Pandas: How to compute lag-N autocorrelation of a Series

Updated: February 18, 2024 By: Guest Contributor Post a comment


Autocorrelation is a vital statistical tool that measures the similarity between a series and a lagged version of itself over successive time intervals. It’s particularly useful in time series analysis to identify patterns and the possibility of predictability. In pandas, computing the autocorrelation of a series for a specific lag, N, is straightforward, thanks to its comprehensive data manipulation capabilities. This tutorial will guide you through calculating lag-N autocorrelation using pandas, with progressive examples from basic to advanced.

Getting Started

Before diving into autocorrelation calculations, ensure you have pandas installed in your environment:

pip install pandas

For time series data, pandas offers the .autocorr() function, which we will exploit in this tutorial. Let’s get started with a simple Series.

Calculating Basic Autocorrelation

import pandas as pd
import numpy as np

# Generating a time series with random data
ts = pd.Series(np.random.randn(100))

# Calculating autocorrelation with lag 1
corr = ts.autocorr(lag=1)
print(f"Lag-1 Autocorrelation: {corr}")

This snippet generates a random time series and computes its lag-1 autocorrelation, providing a quick insight into the immediacy of its temporal dependencies. You’ll notice we used numpy for data generation, another powerhouse library that integrates seamlessly with pandas.

Exploring Further: Incrementing Lag

Now, let’s increase the lag to explore how the correlation changes over different time intervals.

lags = range(1, 11)
autocorrs = [ts.autocorr(lag=lag) for lag in lags]
for lag, corr in zip(lags, autocorrs):
    print(f"Lag-{lag} Autocorrelation: {corr}")

This loop calculates and prints autocorrelation for lags ranging from 1 to 10. It showcases how autocorrelation values fluctuate as the lag increases, offering deeper insights into the time series structure.

Visual Interpretation of Autocorrelation

Understanding autocorrelation is significantly enhanced when visualized. Pandas, combined with libraries like matplotlib, enables rich visualizations of such statistical measures.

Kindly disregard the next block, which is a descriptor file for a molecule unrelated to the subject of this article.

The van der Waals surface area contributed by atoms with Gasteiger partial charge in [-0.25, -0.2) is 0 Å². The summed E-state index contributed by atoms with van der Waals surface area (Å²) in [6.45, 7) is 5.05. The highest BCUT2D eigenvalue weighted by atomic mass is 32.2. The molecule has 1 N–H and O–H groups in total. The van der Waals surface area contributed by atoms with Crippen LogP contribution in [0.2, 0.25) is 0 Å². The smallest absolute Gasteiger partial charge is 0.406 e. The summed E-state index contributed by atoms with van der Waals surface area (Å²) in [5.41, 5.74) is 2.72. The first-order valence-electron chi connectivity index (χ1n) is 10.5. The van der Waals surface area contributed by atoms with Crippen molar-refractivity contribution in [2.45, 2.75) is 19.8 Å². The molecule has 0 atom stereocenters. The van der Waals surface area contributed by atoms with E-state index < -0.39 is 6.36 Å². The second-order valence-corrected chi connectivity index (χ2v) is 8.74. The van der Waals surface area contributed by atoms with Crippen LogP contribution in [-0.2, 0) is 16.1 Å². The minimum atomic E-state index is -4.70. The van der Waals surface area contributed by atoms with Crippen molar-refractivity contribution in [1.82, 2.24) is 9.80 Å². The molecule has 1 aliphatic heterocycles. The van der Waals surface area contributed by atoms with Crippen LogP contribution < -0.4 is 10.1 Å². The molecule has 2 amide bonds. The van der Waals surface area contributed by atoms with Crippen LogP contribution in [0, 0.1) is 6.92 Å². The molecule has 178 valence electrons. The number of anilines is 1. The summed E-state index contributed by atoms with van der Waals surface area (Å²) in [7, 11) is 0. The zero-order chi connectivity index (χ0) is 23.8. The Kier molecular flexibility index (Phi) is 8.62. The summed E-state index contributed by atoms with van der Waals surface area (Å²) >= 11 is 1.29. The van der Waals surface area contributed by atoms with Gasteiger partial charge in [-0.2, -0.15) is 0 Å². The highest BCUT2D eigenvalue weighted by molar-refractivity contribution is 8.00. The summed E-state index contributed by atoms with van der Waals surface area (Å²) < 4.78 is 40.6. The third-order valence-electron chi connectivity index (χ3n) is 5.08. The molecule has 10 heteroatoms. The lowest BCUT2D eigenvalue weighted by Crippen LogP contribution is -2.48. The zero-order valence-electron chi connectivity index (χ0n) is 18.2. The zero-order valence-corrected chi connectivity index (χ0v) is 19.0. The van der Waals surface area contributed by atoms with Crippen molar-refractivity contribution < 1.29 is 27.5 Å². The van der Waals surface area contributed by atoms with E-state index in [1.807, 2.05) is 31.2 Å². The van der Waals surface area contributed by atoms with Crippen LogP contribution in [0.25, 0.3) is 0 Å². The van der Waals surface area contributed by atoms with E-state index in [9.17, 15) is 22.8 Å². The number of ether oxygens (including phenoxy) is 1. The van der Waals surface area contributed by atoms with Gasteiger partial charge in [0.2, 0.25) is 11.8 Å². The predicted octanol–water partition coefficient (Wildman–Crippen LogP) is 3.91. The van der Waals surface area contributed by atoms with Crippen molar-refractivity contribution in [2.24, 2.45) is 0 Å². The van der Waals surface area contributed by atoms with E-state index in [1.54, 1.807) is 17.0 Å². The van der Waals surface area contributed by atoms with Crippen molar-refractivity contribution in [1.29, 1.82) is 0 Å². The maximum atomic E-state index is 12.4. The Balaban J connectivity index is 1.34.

import matplotlib.pyplot as plt

# Plotting autocorrelation for different lags
plt.figure(figsize=(10, 6))
plt.stem(lags, autocorrs, use_line_collection=True)
plt.title('Autocorrelation for Different Lags')

Here, we used a stem plot to display the autocorrelation for different lags visually. This type of plot is helpful in quickly identifying patterns and potential seasonal effects in the data.

Seasonality and Autocorrelation

In some time series, autocorrelation reveals seasonal patterns by showing peaks at intervals that correspond to the season length. Detecting such patterns programmatically involves looking for systematic changes in autocorrelation values at specific lags.

Dealing with Non-Stationary Data

Time series data often exhibits trends and seasonality, making the series non-stationary. This can skew autocorrelation measurements. One common approach to mitigating this effect is differencing the series.

ts_diff = ts.diff(periods=1).dropna()
# Recalculating autocorrelation for the differenced series
corr_diff = ts_diff.autocorr(lag=1)
print(f"Lag-1 Autocorrelation of Differenced Series: {corr_diff}")

By differencing the series (subtracting the current value from the previous one), we aim to remove trend and seasonality, thus stabilizing the mean. This approach makes detecting autocorrelation due to intrinsic properties of the data more straightforward.

Advanced Techniques: Partial Autocorrelation

While this tutorial focuses on simple autocorrelation, there’s an advanced concept called partial autocorrelation that measures the correlation of a series with its own lagged version, but after eliminating the influence of intermediate lags. This is extremely useful in autoregressive model identification. Computing this requires additional libraries such as statsmodels.

from statsmodels.tsa.stattools import pacf

# Calculating partial autocorrelation
pacf_values = pacf(ts, nlags=10)

This enhances our understanding of the series by isolating the effect of intermediate observations.


In this tutorial, we’ve explored how to compute lag-N autocorrelation in pandas, leveraging its built-in functionality to gain insights into time series data. By understanding both the immediate and the extended temporal dependencies, we can better model and predict time series behavior. Pandas, with its versatile toolkit, makes this process accessible and efficient.